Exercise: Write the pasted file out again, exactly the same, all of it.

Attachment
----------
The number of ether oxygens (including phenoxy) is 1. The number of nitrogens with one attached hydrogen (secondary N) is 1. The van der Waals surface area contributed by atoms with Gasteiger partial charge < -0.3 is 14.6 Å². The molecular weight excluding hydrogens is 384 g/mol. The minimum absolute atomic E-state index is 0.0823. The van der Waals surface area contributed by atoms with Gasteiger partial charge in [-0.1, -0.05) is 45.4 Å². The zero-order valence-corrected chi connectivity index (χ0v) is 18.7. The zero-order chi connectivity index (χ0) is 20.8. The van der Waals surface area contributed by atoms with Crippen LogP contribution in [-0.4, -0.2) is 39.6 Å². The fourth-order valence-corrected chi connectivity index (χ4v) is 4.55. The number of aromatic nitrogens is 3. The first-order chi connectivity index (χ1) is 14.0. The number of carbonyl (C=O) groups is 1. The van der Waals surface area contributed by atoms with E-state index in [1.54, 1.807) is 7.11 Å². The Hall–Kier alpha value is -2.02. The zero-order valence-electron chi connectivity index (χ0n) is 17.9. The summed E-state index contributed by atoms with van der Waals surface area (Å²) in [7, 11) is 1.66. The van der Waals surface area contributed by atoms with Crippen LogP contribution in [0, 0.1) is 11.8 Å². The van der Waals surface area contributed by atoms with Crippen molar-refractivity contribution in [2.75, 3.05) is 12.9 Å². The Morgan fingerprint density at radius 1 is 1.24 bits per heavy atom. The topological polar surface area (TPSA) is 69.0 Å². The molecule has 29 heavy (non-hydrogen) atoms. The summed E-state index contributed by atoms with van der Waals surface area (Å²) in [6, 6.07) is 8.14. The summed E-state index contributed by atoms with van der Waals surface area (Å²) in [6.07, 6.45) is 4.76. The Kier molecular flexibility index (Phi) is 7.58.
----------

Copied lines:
The number of ether oxygens (including phenoxy) is 1. The number of nitrogens with one attached hydrogen (secondary N) is 1. The van der Waals surface area contributed by atoms with Gasteiger partial charge < -0.3 is 14.6 Å². The molecular weight excluding hydrogens is 384 g/mol. The minimum absolute atomic E-state index is 0.0823. The van der Waals surface area contributed by atoms with Gasteiger partial charge in [-0.1, -0.05) is 45.4 Å². The zero-order valence-corrected chi connectivity index (χ0v) is 18.7. The zero-order chi connectivity index (χ0) is 20.8. The van der Waals surface area contributed by atoms with Crippen LogP contribution in [-0.4, -0.2) is 39.6 Å². The fourth-order valence-corrected chi connectivity index (χ4v) is 4.55. The number of aromatic nitrogens is 3. The first-order chi connectivity index (χ1) is 14.0. The number of carbonyl (C=O) groups is 1. The van der Waals surface area contributed by atoms with E-state index in [1.54, 1.807) is 7.11 Å². The Hall–Kier alpha value is -2.02. The zero-order valence-electron chi connectivity index (χ0n) is 17.9. The summed E-state index contributed by atoms with van der Waals surface area (Å²) in [7, 11) is 1.66. The van der Waals surface area contributed by atoms with Crippen LogP contribution in [0, 0.1) is 11.8 Å². The van der Waals surface area contributed by atoms with Crippen molar-refractivity contribution in [2.75, 3.05) is 12.9 Å². The Morgan fingerprint density at radius 1 is 1.24 bits per heavy atom. The topological polar surface area (TPSA) is 69.0 Å². The molecule has 29 heavy (non-hydrogen) atoms. The summed E-state index contributed by atoms with van der Waals surface area (Å²) in [6, 6.07) is 8.14. The summed E-state index contributed by atoms with van der Waals surface area (Å²) in [6.07, 6.45) is 4.76. The Kier molecular flexibility index (Phi) is 7.58.